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Conformational Indeterminism in Protein Misfolding:  Chiral Amplification on Amyloidogenic Pathway of Insulin

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journal contribution
posted on 20.06.2007, 00:00 by Wojciech Dzwolak, Anna Loksztejn, Agnieszka Galinska-Rakoczy, Rumi Adachi, Yuji Goto, Leszek Rupnicki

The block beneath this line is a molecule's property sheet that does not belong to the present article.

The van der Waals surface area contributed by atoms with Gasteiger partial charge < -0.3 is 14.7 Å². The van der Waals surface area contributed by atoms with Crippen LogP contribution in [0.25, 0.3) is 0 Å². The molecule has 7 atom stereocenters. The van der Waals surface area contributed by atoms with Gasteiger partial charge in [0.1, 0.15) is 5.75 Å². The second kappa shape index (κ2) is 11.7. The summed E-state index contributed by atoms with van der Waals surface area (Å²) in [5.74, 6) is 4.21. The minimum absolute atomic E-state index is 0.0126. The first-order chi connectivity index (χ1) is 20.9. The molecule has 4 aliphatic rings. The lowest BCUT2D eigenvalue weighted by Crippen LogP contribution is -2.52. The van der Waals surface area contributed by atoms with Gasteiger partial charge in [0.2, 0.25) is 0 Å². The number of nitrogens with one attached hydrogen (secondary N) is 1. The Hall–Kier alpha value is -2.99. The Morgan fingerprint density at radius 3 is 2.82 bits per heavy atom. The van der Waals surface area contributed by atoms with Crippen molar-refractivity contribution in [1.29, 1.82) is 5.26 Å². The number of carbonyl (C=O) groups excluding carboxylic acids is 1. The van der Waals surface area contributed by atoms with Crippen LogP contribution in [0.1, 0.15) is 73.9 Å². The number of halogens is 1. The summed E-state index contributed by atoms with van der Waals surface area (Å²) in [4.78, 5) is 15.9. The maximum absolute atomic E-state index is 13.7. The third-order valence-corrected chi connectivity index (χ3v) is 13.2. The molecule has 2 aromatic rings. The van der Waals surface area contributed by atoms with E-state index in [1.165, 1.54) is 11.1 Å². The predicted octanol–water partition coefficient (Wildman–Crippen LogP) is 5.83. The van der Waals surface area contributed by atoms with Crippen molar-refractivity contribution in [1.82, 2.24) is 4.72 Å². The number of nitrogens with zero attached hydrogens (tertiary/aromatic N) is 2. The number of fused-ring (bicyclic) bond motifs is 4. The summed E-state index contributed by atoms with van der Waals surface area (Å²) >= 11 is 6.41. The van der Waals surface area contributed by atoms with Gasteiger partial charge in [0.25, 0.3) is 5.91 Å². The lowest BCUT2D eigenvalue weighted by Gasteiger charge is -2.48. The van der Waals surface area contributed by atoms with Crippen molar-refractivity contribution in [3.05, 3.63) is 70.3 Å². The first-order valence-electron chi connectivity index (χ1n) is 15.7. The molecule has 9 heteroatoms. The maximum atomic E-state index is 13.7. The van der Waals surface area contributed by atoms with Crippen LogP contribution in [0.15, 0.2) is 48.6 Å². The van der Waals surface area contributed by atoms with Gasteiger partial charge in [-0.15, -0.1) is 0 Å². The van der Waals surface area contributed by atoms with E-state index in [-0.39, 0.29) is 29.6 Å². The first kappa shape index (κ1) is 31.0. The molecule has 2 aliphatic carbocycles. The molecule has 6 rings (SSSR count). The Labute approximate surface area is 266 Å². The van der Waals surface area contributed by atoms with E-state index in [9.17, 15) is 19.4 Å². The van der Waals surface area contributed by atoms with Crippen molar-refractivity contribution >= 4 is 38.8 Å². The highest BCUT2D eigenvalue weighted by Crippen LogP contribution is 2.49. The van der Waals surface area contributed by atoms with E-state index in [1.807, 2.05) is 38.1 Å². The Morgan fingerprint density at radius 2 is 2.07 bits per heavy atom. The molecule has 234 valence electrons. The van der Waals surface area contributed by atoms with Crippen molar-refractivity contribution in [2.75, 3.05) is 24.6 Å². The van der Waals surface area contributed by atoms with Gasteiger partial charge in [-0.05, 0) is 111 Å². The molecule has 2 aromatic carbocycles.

Unlike folding, protein aggregation is a multipathway, kinetically controlled process yielding different conformations of fibrils. The dynamics and determinism/indeterminism boundaries of misfolded conformations remain obscure. Here we show that, upon vortexing, insulin forms two distinct types of fibrils with opposite local chiral preferences, which manifest in the opposite twists of bound dye, thioflavin T. Occurrence of either type of fibrils in a test tube is only stochastically determined. By acting through an autocatalytic, “chiral amplification”-like mechanism, a random conformational fluctuation triggers conversion of the macroscopic amount of insulin into aggregates with uniformly biased chiral moieties, which bind and twist likewise the achiral dye. Although a convection-driven chiral amplification in achiral systems, which results in randomly distributed excesses of optically active forms, is known, observation of such a phenomenon in misfolded protein built of l-amino acids is unprecedented. The two optical variants of insulin fibrils show distinct morphologies and can propagate their chiral biases upon seeding to nonagitated insulin solutions. Our findings point to a new aspect of topological complexity of protein fibrils:  a chiral feature of hierarchically assembled polypeptides, which is partly emancipated from the innate left-handedness of amino acids. Because altering chirality of a molecule changes dramatically its biological activity, the finding may have important ramifications in the context of the structural basis of “amyloid strains”.